Digital defense playbook: Community power tools for reclaiming data
Type of work: Handbook/Primer/Guide
Categories:Human Rights | ICT Infrastructure | Knowledge Management
More than three years in the making, the Digital Defense Playbook: Community Power Tools for Reclaiming Data introduces a set of tried-and-tested tools for diagnosing, dealing with, and healing the injustices of pervasive and punitive data collection and data-driven systems. The Playbook contains in-depth guidelines for facilitating Our Data Bodies (ODB) workshops and group activities, plus tools, tip sheets, reflection pieces, and rich stories from our beloved community members. It focuses on educating communities on the impact of data-based technologies and inspiring visionary solutions that help us reclaim our data and develop trusted models of community health and safety. Developed by the ODB team, the Playbook builds upon community gatherings, workshops, and one-on-one interviews with hundreds of Charlotteans, Detroiters, and Angelenos, who provide valuable lessons in challenging everyday surveillance. ODB hopes the Playbook will energize community involvement in tackling surveillance, profiling, and privacy problems rooted in social injustice.
From its inception, ODB had always intended to make a popular education tool on data, discrimination, and injustice. But it wasn’t until Charlotte-based ODB member Tamika Lewis attended a 2017 conference that the format of the Playbook began to gel. Inspired by the words and wisdom of workshop participants and interviewees in Charlotte while doing ODB research, Tamika compiled quick tips about data, algorithmic systems, insecurity, and more. Meanwhile, Los Angeles-based ODB member Mariella Saba was one year deep into connecting conversations of the Stop LAPD Spying Coalition, Los Angeles Community Action Network, and Skid Row community and germinating the Power Not Paranoia community defense framework that is central to the Playbook’s pedagogy. Later that year, Detroit-based Tawana Petty, London-based Seeta Peña Gangadharan, and Tamika took draft versions of the Playbook to another event, where they discovered how deeply ODB’s work could resonate with engineers, educators, academics, and advocates who don’t frequently intersect with social, racial, or economic justice work.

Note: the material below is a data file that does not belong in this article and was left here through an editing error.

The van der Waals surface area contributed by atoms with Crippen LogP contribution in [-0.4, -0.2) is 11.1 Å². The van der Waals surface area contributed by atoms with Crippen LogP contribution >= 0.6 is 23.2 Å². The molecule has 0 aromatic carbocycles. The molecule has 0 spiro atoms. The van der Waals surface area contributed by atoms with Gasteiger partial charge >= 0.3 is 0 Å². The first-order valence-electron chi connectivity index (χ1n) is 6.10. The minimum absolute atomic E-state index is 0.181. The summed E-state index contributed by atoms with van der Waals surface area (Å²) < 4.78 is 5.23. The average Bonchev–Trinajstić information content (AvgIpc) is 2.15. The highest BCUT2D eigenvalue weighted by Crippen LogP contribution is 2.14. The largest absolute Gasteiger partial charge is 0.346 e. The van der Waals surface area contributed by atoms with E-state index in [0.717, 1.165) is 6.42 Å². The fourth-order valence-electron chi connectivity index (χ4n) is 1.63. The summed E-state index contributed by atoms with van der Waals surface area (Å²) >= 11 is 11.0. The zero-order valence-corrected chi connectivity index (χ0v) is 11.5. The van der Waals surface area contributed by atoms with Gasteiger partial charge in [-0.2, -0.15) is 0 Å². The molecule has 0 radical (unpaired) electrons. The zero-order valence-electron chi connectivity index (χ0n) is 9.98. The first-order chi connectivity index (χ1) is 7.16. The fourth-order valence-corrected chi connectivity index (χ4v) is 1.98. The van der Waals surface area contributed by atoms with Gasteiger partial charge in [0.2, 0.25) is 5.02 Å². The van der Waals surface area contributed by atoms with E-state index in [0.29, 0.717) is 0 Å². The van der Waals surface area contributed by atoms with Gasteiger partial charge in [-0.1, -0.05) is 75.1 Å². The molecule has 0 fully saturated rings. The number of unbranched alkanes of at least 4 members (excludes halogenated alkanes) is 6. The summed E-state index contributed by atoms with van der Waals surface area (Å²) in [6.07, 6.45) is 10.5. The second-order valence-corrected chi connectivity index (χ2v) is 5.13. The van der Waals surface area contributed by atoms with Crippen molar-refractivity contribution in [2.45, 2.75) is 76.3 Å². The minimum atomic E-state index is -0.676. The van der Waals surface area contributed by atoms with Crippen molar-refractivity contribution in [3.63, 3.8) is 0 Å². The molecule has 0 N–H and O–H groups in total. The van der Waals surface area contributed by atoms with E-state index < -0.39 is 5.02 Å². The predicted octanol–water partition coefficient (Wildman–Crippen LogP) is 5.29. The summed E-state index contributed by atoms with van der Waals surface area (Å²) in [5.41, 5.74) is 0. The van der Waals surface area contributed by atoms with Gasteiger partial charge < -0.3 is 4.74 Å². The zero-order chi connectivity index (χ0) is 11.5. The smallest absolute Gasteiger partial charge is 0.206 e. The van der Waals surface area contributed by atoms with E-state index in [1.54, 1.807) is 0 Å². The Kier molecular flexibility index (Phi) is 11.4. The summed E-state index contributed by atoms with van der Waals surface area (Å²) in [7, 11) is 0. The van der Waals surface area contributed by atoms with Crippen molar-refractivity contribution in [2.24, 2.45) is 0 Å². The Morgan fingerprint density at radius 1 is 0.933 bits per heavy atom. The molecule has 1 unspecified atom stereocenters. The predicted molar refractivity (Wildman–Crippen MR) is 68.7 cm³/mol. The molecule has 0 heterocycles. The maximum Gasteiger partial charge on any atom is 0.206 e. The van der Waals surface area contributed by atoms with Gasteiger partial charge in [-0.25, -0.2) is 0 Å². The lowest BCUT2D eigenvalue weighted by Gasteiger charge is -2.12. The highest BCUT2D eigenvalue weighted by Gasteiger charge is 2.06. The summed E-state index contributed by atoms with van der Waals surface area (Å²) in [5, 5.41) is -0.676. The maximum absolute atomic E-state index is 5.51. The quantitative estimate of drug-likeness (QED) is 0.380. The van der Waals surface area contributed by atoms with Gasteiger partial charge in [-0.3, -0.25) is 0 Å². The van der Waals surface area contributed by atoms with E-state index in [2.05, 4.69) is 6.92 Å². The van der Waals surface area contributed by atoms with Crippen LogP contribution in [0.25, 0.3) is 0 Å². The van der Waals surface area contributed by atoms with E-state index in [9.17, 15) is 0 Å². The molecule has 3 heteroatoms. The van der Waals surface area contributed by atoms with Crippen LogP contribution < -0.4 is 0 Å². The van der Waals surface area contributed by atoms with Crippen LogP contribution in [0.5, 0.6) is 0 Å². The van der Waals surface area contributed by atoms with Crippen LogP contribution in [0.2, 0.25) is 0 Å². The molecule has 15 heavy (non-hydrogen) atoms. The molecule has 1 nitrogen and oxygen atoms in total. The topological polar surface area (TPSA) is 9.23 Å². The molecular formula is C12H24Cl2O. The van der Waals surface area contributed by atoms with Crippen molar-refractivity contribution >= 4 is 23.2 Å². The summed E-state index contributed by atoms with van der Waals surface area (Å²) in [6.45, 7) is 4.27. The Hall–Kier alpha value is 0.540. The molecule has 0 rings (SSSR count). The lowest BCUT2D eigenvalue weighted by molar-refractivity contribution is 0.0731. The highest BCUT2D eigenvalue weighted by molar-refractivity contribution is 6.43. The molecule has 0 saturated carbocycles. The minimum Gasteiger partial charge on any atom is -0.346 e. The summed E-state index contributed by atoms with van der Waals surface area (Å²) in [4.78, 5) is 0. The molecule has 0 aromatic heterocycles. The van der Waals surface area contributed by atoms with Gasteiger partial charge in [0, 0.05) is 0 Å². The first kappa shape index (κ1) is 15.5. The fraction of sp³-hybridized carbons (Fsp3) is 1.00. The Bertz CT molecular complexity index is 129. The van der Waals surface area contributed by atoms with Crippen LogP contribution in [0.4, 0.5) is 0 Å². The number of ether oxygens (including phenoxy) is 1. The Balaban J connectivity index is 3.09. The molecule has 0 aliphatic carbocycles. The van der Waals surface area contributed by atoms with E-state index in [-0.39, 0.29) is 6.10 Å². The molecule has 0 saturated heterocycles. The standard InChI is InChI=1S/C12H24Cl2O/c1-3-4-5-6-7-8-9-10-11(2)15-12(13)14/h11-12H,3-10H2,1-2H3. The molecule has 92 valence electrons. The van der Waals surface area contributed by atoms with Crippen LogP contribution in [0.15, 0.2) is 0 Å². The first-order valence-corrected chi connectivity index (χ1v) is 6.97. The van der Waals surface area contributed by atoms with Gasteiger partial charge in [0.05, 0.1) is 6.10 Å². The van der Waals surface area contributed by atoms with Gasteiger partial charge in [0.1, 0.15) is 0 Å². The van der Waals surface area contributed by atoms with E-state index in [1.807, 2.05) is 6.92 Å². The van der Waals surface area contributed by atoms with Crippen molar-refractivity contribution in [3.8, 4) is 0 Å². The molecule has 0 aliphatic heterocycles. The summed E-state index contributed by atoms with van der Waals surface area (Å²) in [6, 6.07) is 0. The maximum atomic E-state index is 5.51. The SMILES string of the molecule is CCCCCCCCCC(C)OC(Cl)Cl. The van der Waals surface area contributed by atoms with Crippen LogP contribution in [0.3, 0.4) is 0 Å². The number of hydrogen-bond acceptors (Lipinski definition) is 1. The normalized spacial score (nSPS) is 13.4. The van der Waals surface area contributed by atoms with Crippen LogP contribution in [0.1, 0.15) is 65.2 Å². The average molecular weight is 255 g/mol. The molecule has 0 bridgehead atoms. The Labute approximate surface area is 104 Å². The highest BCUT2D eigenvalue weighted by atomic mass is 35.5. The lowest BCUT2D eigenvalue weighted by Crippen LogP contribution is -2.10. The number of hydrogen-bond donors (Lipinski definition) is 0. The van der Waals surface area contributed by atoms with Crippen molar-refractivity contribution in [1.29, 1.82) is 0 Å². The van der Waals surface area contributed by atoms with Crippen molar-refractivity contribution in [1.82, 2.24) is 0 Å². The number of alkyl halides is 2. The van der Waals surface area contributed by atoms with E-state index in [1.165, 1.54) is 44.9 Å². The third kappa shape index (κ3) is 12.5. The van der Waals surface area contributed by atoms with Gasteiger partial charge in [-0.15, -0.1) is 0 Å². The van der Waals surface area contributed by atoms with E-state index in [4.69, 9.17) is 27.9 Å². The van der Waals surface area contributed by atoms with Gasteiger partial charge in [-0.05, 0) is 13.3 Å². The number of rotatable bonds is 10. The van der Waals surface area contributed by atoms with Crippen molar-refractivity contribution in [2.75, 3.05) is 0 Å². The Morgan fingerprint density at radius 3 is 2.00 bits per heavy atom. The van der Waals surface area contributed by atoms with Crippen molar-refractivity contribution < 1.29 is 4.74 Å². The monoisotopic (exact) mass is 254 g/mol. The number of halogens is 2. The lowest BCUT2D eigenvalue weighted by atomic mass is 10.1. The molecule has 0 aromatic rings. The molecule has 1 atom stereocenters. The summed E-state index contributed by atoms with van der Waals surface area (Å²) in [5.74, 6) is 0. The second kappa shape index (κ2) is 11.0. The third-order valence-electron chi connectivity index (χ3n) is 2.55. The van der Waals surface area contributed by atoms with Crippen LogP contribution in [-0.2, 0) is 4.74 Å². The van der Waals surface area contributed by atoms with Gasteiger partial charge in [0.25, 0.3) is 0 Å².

The Playbook has at its heart the key questions:
- How do we understand, talk about, and confront data collection and data-driven systems in our lives in ways that alleviate the emotional and physical toll of being profiled and targeted by the police, the welfare office, hospitals, commercial predators, and others?
- How can we use these conversations and engagements to build collective strength and move forward together?
- The Playbook provides practical analogies and everyday scenarios that people can connect to and shares insights and stories of the scores of people in ODB’s orbit. It makes talking about data collection, the sharing of data between institutions, data processing or analysis, and data-driven systems accessible.